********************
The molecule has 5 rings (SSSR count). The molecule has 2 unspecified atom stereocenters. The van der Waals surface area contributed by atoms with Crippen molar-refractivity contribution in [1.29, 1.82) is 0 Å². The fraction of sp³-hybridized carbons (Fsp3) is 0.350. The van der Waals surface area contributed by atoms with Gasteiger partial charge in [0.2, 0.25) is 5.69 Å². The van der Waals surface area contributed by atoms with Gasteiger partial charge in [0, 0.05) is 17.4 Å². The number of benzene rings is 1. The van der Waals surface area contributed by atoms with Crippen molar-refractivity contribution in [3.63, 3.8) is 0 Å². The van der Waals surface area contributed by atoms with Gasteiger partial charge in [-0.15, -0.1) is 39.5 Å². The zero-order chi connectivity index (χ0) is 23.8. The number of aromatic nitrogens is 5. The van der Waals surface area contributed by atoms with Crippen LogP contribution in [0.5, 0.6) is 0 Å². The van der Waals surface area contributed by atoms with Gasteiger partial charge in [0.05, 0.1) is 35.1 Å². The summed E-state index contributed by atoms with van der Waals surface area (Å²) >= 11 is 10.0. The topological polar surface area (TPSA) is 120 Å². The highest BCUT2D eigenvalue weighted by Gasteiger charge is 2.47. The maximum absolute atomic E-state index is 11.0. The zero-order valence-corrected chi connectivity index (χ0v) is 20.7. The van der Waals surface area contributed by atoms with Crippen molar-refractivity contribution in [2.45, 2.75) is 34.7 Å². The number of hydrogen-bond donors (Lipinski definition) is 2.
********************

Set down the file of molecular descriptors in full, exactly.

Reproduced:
The molecule has 5 rings (SSSR count). The molecule has 2 unspecified atom stereocenters. The van der Waals surface area contributed by atoms with Crippen molar-refractivity contribution in [1.29, 1.82) is 0 Å². The fraction of sp³-hybridized carbons (Fsp3) is 0.350. The van der Waals surface area contributed by atoms with Gasteiger partial charge in [0.2, 0.25) is 5.69 Å². The van der Waals surface area contributed by atoms with Gasteiger partial charge in [0, 0.05) is 17.4 Å². The number of benzene rings is 1. The van der Waals surface area contributed by atoms with Crippen molar-refractivity contribution in [3.63, 3.8) is 0 Å². The van der Waals surface area contributed by atoms with Gasteiger partial charge in [-0.15, -0.1) is 39.5 Å². The zero-order chi connectivity index (χ0) is 23.8. The number of aromatic nitrogens is 5. The van der Waals surface area contributed by atoms with Crippen LogP contribution in [0.5, 0.6) is 0 Å². The van der Waals surface area contributed by atoms with Gasteiger partial charge in [0.05, 0.1) is 35.1 Å². The summed E-state index contributed by atoms with van der Waals surface area (Å²) >= 11 is 10.0. The topological polar surface area (TPSA) is 120 Å². The highest BCUT2D eigenvalue weighted by Gasteiger charge is 2.47. The maximum absolute atomic E-state index is 11.0. The zero-order valence-corrected chi connectivity index (χ0v) is 20.7. The van der Waals surface area contributed by atoms with Crippen molar-refractivity contribution in [2.45, 2.75) is 34.7 Å². The number of hydrogen-bond donors (Lipinski definition) is 2.